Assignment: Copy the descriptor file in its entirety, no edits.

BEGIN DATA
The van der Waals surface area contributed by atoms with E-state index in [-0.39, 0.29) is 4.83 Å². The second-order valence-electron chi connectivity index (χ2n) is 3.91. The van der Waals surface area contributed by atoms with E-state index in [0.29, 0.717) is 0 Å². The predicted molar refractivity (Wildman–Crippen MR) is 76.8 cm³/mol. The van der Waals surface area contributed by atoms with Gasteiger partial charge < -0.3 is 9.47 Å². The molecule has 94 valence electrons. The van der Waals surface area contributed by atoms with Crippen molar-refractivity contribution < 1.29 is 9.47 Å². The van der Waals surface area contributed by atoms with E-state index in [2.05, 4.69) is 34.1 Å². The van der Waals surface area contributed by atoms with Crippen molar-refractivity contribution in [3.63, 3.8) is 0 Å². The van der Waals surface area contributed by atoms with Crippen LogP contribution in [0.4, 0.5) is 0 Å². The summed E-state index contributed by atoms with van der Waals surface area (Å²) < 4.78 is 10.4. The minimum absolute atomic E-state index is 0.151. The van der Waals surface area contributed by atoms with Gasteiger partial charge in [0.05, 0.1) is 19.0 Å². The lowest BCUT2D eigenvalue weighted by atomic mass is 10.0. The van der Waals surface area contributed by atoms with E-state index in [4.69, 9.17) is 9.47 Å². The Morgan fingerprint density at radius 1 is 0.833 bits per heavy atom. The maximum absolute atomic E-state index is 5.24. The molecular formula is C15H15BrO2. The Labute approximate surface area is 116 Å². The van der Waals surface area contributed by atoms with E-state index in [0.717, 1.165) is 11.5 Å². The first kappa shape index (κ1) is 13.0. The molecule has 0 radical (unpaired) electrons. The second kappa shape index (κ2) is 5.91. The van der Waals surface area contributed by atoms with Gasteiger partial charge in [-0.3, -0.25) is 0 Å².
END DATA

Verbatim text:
The van der Waals surface area contributed by atoms with E-state index in [-0.39, 0.29) is 4.83 Å². The second-order valence-electron chi connectivity index (χ2n) is 3.91. The van der Waals surface area contributed by atoms with E-state index in [0.29, 0.717) is 0 Å². The predicted molar refractivity (Wildman–Crippen MR) is 76.8 cm³/mol. The van der Waals surface area contributed by atoms with Gasteiger partial charge < -0.3 is 9.47 Å². The molecule has 94 valence electrons. The van der Waals surface area contributed by atoms with Crippen molar-refractivity contribution < 1.29 is 9.47 Å². The van der Waals surface area contributed by atoms with E-state index in [2.05, 4.69) is 34.1 Å². The van der Waals surface area contributed by atoms with Crippen molar-refractivity contribution in [3.63, 3.8) is 0 Å². The van der Waals surface area contributed by atoms with Crippen LogP contribution in [0.4, 0.5) is 0 Å². The summed E-state index contributed by atoms with van der Waals surface area (Å²) < 4.78 is 10.4. The minimum absolute atomic E-state index is 0.151. The van der Waals surface area contributed by atoms with Gasteiger partial charge in [0.05, 0.1) is 19.0 Å². The lowest BCUT2D eigenvalue weighted by atomic mass is 10.0. The van der Waals surface area contributed by atoms with E-state index in [4.69, 9.17) is 9.47 Å². The Morgan fingerprint density at radius 1 is 0.833 bits per heavy atom. The maximum absolute atomic E-state index is 5.24. The molecular formula is C15H15BrO2. The Labute approximate surface area is 116 Å². The van der Waals surface area contributed by atoms with E-state index in [0.717, 1.165) is 11.5 Å². The first kappa shape index (κ1) is 13.0. The molecule has 0 radical (unpaired) electrons. The second kappa shape index (κ2) is 5.91. The van der Waals surface area contributed by atoms with Gasteiger partial charge in [-0.3, -0.25) is 0 Å².